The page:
Automatically Generate Regular Expressions from User Input with grex

grex is a library as well as a command-line utility that is meant to simplify the often complicated and tedious task of creating regular expressions. It does so by automatically generating a single regular expression from user-provided test cases. The resulting expression is guaranteed to match the test cases which it was generated from.

As Stefan shows: simply type in some terms into grex that you want to match and the RegExp comes out … 🤯

Also available as a Rust library.

use grex::RegExpBuilder;

let regexp = RegExpBuilder::from(&["a", "aa", "aaa"]).build();
assert_eq!(regexp, "^a(?:aa?)?$");

grex — a command-line tool and library for generating regular expressions from user-provided test cases →

Highlight columns in HTML tables with <colgroup>

Interesting find by Manuel Matuzovic:

The other day I looked up colgroup on MDN […] the demo at the beginning of the page caught my attention. The author adds a class to the col element, which does nothing with the col element itself, at least not visually, because the element doesn’t get rendered on the page, but it applies the styles from the class to all the cells in the column.

Like so:


See the Pen
Highlight columns in HTML tables with `<colgroup>`
by Bramus (@bramus)
on CodePen.

Manuel also shares how to highlight a column upon clicking the table header.

Highlighting columns in HTML tables →

HSL: a color format for humans

Over at the Cloud Four blog, Paul Hebert digs into HSL colors

Colors on the web are confusing — but they don’t have to be! The HSL format makes it easy for humans and computers to work with color.

Included are some nice CodePen-hosted Color Pickers, such as this one:

See the Pen HSLA Color Picker using Custom Props by Paul Hebert (@phebert) on CodePen.

HSL: a color format for humans →

☝️ Remember that nowadays you can drop the Functional Color Notation (e.g. hsla(180, 50%, 50%, 100%)) and use the Space-Separated Color Notation (e.g. hsla(180 50% 50% / 100%)) instead. It’s supported in all major browsers.

Easily write Twitter threads with ThreadStart

Whenever I write a Twitter Thread I carefully lay out my planned tweets in advance in a text editor. After manually adjusting my sentences to have tweetable parts, I tweet them out one by one.

Quite a cumbersome work, where ThreadStart can do the heavy lifting for me instead:

Creating a Twitter thread without guidance is hard. ThreadStart makes it easy for people to create great content on Twitter. We’ll help you craft a killer set of tweets!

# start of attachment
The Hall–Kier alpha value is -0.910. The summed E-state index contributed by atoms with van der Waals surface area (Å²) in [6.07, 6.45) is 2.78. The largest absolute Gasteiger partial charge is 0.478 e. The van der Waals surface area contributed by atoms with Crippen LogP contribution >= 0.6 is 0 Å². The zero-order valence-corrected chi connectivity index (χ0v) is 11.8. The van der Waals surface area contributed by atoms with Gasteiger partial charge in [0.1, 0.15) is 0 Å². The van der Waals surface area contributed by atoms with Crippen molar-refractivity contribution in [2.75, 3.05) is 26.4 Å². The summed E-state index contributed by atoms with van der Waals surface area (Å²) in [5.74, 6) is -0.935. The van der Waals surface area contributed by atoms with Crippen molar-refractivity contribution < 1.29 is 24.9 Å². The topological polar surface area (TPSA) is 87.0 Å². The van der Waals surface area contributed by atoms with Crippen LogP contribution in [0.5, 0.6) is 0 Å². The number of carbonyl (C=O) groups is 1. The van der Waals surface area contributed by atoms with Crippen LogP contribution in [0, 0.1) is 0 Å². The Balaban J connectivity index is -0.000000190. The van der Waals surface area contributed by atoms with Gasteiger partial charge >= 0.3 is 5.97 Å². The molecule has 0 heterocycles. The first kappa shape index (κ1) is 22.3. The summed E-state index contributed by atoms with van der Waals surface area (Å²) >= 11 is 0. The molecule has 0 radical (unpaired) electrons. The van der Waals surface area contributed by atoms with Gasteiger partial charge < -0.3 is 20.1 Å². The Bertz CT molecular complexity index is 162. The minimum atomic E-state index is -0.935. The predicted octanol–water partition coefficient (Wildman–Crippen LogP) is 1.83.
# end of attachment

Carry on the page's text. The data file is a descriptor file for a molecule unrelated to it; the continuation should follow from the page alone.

Let’s test it out soon!

ThreadStart →

Too Many SVGs Clogging Up Your Markup? Try use

Good reminder by Georgi Nikoloff to have one (visually hidden) SVG that contains several layers, which you can then include further down in your code.

SVG has a <defs> tag that lets us declare something like our graph footer just once and then simply reference it — using <use> — from anywhere on the page to render it as many times as we want.

That way you end up with less DOM nodes, less bytes transferred, and less memory consumed.

Too Many SVGs Clogging Up Your Markup? Try use

Manage your DNS from GitHub with DNSControl

In this post Sven Luijten uses DNSControl from within GitHub Actions to manage DNS:

What if you could edit a JavaScript file with your desired DNS configuration, submit a pull request on GitHub, see a preview of the changes you are about to make, and when you merge it, have those changes be applied completely automatically?

The main action behind it is koenrh/dnscontrol-action:

# .github/workflows/push.yml
name: Push DNS changes

on:
  push:
    branches:
      - main

jobs:
  push:
    runs-on: ubuntu-latest
    steps:
      - uses: actions/checkout@v2

      - name: Push DNS changes
        uses: koenrh/dnscontrol-action@v3
        env:
          CLOUDFLARE_API_TOKEN: ${{ secrets.CLOUDFLARE_API_TOKEN }}
        with:
          args: push

The action also supports more arguments — as covered in Sven’s post — for checking and previewing.

Manage your DNS from GitHub with DNSControl →

Debugging Layout Shifts

Over at web.dev, Katie Hempenius learns us how to identify and fix layout shifts using the Layout Instability API and the DevTools.

What I take away from this is that you can easily spot them using DevTools: In the Rendering Panel you can enable an option to highlight areas of Layout Shift:

To enable Layout Shift Regions in DevTools, go to Settings → More Tools → Rendering → Layout Shift Regions then refresh the page that you wish to debug. Areas of layout shift will be briefly highlighted in purple.

Debugging layout shifts →